Growing stuff on hot concrete – gardening in tropical Penang – what’s growing in November

This month has seen a bumper crop of passion fruit – it’s the peak of the harvest.  Some days I have picked 15 passion fruit, and yet at most I would eat two per day, with mango and cream for breakfast.  I’ll probably put most of them in the freezer as is.  Soon the harvest will dwindle.

one day's harvest of passion fruit

one day’s harvest of passion fruit

The small passion fruit vines are still growing slowly.  And I have pruned much of the deadwood from the older vines.

2014-11-15 10.11.33 (Copy)

I pick passion fruit when they start to ripen – squirrels occasionally attack fully ripened fruit

And a few days ago I put some passion fruit seeds into some pots in order to germinate them.  Together I put mung beans, as the germination rate if you sow the seeds with legumes increases exponentially. Usually the mung beans will germinate first and grow, and then later the passion fruit seedlings come up.  But so far nothing has happened.

one of several tubs with passion fruit seeds and mung beans seeds

one of several tubs with passion fruit seeds and mung beans seeds

The next day – mung beans are starting to sprout.

seeds germinating

the first seeds germinating

The pumpkin vines are just growing, flowering, and producing tiny pumpkins, which then shrivel and die. I could pick them and eat them – they taste like courgettes – but I live in hope that a few will grow into full size pumpkins.  Again I have pruned the dead parts of the pumpkin vines.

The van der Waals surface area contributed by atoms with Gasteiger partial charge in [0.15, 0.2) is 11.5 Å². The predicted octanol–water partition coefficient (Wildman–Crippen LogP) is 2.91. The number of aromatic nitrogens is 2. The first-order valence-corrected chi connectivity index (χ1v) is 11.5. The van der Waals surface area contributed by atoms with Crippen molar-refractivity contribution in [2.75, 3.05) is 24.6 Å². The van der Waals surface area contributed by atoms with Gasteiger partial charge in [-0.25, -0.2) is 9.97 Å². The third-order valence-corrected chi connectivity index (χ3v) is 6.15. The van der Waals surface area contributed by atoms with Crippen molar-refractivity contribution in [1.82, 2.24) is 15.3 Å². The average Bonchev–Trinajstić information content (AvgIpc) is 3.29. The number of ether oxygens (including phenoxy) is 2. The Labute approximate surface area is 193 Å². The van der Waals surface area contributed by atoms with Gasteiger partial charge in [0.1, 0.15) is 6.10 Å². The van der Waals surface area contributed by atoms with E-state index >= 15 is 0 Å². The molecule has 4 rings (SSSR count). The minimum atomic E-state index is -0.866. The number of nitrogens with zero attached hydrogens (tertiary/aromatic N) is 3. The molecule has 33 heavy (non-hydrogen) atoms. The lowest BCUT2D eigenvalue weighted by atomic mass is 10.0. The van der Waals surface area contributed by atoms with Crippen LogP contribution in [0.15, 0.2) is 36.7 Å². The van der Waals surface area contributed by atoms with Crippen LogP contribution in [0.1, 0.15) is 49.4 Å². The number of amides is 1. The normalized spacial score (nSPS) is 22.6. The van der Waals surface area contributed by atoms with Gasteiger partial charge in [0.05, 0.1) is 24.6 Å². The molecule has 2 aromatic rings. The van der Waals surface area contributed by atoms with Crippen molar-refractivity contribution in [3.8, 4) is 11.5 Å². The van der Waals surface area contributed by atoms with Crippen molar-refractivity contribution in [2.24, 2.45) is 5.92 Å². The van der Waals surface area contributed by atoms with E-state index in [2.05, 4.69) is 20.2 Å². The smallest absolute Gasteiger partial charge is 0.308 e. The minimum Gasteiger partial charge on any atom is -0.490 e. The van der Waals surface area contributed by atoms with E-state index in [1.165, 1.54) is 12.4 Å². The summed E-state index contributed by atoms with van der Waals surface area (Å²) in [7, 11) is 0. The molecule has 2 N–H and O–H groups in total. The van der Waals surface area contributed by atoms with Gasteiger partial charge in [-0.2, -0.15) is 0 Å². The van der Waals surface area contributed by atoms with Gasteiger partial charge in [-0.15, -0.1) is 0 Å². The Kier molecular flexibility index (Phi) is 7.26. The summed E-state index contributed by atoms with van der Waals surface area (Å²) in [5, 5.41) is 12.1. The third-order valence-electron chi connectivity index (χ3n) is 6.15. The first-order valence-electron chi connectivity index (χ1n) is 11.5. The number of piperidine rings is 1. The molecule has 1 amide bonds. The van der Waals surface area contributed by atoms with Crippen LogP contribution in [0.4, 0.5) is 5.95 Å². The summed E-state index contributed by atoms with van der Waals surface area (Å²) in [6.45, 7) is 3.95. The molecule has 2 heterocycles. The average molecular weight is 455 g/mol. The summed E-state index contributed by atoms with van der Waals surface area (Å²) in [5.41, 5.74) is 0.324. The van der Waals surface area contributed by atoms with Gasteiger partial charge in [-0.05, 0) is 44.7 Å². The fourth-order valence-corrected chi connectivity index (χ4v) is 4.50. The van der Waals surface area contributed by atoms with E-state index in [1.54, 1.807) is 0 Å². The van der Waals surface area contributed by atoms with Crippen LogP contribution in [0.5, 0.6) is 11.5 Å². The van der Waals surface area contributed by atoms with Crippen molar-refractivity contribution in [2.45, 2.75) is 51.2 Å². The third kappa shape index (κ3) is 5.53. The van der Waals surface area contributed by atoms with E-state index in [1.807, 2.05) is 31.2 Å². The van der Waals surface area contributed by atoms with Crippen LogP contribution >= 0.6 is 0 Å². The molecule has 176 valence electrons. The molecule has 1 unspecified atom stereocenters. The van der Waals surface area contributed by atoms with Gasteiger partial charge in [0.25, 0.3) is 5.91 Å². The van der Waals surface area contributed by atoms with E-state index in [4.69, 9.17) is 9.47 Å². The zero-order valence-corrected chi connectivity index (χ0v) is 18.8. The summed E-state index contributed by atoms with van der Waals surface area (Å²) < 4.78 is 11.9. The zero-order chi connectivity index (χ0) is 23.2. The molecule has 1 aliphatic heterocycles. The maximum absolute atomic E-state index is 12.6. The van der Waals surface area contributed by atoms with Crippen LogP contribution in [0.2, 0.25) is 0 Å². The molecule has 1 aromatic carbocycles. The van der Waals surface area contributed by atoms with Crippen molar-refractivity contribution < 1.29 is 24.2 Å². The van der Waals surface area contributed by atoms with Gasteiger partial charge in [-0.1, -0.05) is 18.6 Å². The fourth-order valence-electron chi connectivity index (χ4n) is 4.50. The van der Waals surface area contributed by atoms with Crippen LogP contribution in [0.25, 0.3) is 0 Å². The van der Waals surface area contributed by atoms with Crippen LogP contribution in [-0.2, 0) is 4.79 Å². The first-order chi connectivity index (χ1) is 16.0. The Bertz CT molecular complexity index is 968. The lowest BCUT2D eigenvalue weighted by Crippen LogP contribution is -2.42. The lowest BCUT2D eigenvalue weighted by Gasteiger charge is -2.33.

mini pumpkins

mini pumpkin

So now the garden has a lot of prunings as mulch.

Mock orange are happy as ever with all the rain we’ve been getting, and I have collected quite a lot of seeds, although this week there have been very few. I have been repotting some of the seedlings into larger pots.

from these smaller pots...

from these smaller pots… these larger pots

…to these larger pots

And I repotted the Dutanta to a plastic pot as they are thristy plants and in the ceramic pots they dry out too easily.  Bees love these, by the way.

from a ceramic pot to a plastic pot

moved Dutantas from ceramic pots to plastic pots

And the plumbago are also happy with the rain. The Cana lilies are having a quiet time at the moment.



Roselle are still producing a lot of flowers.  We’ve bought a few more hibiscus.  But there is a caterpillar that eats the leaves.

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this one eats hibiscus leaves

The bad news is that after the flood in early October almost all of the papaya trees got sick, and have died.  I don’t know why – the bad haze at the time, or some toxic overflow from a neighbour that reached them because of the extraordinary flood.  I suspect the latter.  So about 30 trees – from middle size to tiny, have died.

dead papaya trees

dead papaya trees

The only producing tree does not look like it will survive – leaving just one quite small tree still looking healthy.

the only remaining healthy papaya tree

the only remaining healthy papaya tree

And the mealy bugs have attacked this tree, so I am fighting back with minced garlic around the trunk, and garlic spray on the leaves.

mealy bug attack - left alone they will kill the tree

mealy bug attack – left alone they will kill the tree

The soil the trees were growing in looks quite fertile, with worms living in it, so I have put some more seeds in, but it means waiting at least another year to get back to the stage to which the former trees had grown.  I hope the soil is not toxic, and any residues will have been washed away.

Finally, we’ve had high winds a couple of times, and a couple of the larger pot plants have blown over, but nothing, including the plants, was damaged, and they were easily righted. And I have tied up a couple of plants so it won’t happen again.

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mock orange was blown over – but no damage



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